IGF 2020 WS #287 Robots against disinformation - Automated trust building?

Thursday, 12th November, 2020 (12:20 UTC) - Thursday, 12th November, 2020 (13:20 UTC)
Room 3
About this Session
This workshop will use the format of a roundtable discussion to explore initiatives and tools currently being used to automate the countering of online disinformation while also highlighting the main challenges and opportunities of using helpful bots to fight harmful bots in the context of online disinformation.

Organizer 1: Civil Society, Western European and Others Group (WEOG)
Organizer 2: Civil Society, Latin American and Caribbean Group (GRULAC)
Organizer 3: Civil Society, Latin American and Caribbean Group (GRULAC)

Speaker 1: Christopher Tuckwood, Civil Society, Western European and Others Group (WEOG)
Speaker 2: Debora Albu, Civil Society, Latin American and Caribbean Group (GRULAC)
Speaker 3: Christian Perrone, Civil Society, Latin American and Caribbean Group (GRULAC)
Speaker 4: Jan Gerlach, Civil Society, Western European and Others Group (WEOG)

Additional Speakers

Name: Jenna Fung 

Affiliation: NetMission

Region: Asia, Asia Pacific

Stakeholder group: Civil Society


We were missing an Asian perspective on the issue and therefore included a new speaker from the region and who works with the issue in the region.


Break-out Group Discussions - Round Tables - 90 Min

Online duration reset to 60 minutes.
Policy Question(s)

1) How are different stakeholders - governments, civil society, online platforms, media - involved in the issue of automated disinformation through the use of social bots? 2) How can they address the challenge to fight the public debate imbalances caused by this phenomena?

In terms of issues, this session will focus on the problem of online disinformation campaigns, especially those which are implemented by sophisticated actors who use networks of automated social media accounts, commonly known as “bots,” in order to manipulate target populations. This is a significant challenge for many societies around the world since disinformation erodes trust both between citizens as individuals and between citizens as institutions both of the government and society as a whole, such as the media. This threatens to undermine democracy even in countries where it is well established and can also pose a threat to peace and stability worldwide. This is a major challenge, especially when the people and organizations spreading disinformation for political purposes often have resources and advantages that are difficult for their opponents to match. Governments and civil society organizations, for example, do not often have access to funding or technological tools which could be used to implement impactful counter-disinformation campaigns. However, there is fortunately an opportunity here since the same technology which can be used for the harmful purpose of disseminating disinformation is also becoming increasingly accessible for other actors. If the right understanding of this challenge can be established then anti-disinformation actors can start to more effectively establish the initiatives and policies needed to improve digital literacy and access to reliable information among beneficiary populations.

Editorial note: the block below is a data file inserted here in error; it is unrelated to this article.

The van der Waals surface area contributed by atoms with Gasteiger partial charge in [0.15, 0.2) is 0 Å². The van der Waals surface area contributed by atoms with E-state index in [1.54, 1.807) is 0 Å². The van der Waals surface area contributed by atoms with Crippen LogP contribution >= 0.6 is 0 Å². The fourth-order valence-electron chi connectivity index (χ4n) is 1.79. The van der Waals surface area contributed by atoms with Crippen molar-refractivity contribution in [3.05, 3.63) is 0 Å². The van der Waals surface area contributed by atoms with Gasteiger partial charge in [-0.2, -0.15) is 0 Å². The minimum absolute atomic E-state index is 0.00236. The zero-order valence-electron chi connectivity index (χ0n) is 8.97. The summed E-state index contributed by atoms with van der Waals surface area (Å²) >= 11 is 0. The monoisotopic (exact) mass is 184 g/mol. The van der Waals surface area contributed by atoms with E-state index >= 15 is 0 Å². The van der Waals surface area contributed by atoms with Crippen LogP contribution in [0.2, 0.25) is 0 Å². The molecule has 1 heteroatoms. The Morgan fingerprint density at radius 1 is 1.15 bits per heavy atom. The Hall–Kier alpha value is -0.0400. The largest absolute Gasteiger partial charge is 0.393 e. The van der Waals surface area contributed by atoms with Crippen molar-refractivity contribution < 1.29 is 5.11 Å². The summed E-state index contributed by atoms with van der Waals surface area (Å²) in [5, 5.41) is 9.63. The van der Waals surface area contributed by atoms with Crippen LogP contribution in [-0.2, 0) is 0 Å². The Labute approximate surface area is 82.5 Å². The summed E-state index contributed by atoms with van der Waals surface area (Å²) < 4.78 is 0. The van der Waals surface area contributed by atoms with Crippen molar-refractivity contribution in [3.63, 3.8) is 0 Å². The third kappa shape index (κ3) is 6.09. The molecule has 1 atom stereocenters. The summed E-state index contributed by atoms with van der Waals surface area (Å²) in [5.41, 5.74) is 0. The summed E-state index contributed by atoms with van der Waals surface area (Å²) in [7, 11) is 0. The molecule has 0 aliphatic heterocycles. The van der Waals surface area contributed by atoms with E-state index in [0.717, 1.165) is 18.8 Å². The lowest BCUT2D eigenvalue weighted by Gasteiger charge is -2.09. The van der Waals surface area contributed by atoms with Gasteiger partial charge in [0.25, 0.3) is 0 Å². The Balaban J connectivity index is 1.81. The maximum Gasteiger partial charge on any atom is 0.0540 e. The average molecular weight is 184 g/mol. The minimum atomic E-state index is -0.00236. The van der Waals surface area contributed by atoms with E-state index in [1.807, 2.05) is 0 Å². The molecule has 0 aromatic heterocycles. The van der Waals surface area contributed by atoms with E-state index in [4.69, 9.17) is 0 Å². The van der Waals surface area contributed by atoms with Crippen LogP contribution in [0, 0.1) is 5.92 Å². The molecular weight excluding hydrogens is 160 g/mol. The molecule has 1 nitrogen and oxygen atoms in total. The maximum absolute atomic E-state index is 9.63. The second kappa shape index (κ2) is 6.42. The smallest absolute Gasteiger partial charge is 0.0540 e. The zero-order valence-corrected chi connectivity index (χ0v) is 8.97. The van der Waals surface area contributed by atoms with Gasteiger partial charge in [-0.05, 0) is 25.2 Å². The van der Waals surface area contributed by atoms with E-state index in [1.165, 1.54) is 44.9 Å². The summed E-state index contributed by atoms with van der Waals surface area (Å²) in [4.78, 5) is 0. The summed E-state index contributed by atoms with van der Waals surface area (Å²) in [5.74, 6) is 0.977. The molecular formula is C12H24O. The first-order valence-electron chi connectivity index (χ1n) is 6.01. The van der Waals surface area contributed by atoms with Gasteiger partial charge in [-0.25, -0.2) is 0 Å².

GOAL 4: Quality Education
GOAL 9: Industry, Innovation and Infrastructure
GOAL 16: Peace, Justice and Strong Institutions


It has become almost common knowledge in some parts of the world that automation plays an influential role in the spreading of disinformation globally, especially during electoral periods. The 2019 “Troops, Trolls, and Troublemakers” report identified organised manipulation campaigns in at least 48 countries. At least 30 parties of different ideological alignments and using both social media channels and instant messengers played central roles in these dynamics. In light of this situation, it has become almost a default reaction for many stakeholders - including policy makers - to blame bots for the spread of disinformation. However, automation is not necessarily always a negative factor in the dynamics of disinformation. The intelligent use of automated tools can be a compelling and innovative way to combat disinformation campaigns using technological elements such as algorithms, machine learning, and big data to more effectively monitor and counter disinformation campaigns. These technologies can assist civil society organizations, academic researchers, journalists, and even members of the private sector to identify such harmful content, analyse its effects, and to create narratives that expose and bring transparency to the use of bots. Ultimately, such efforts can contribute to improved media literacy and access to reliable information. This workshop will use the format of a roundtable discussion to explore initiatives and tools currently being used to automate the countering of online disinformation while also highlighting the main challenges and opportunities of using helpful bots to fight harmful bots in the context of online disinformation. As an interactive space, this session will promote an active dialogue with the participants besides the brief introductory remarks by the speakers. Having a multi-stakeholder perspective will bring a diversity of different views and insights from civil society, academia, journalists, and social media platforms in order to understand disinformation as a complex problem that needs to be tackled by a multiplicity of actors with the Global South as a starting point. This will ideally lead to consensus-based recommendations on the way forward.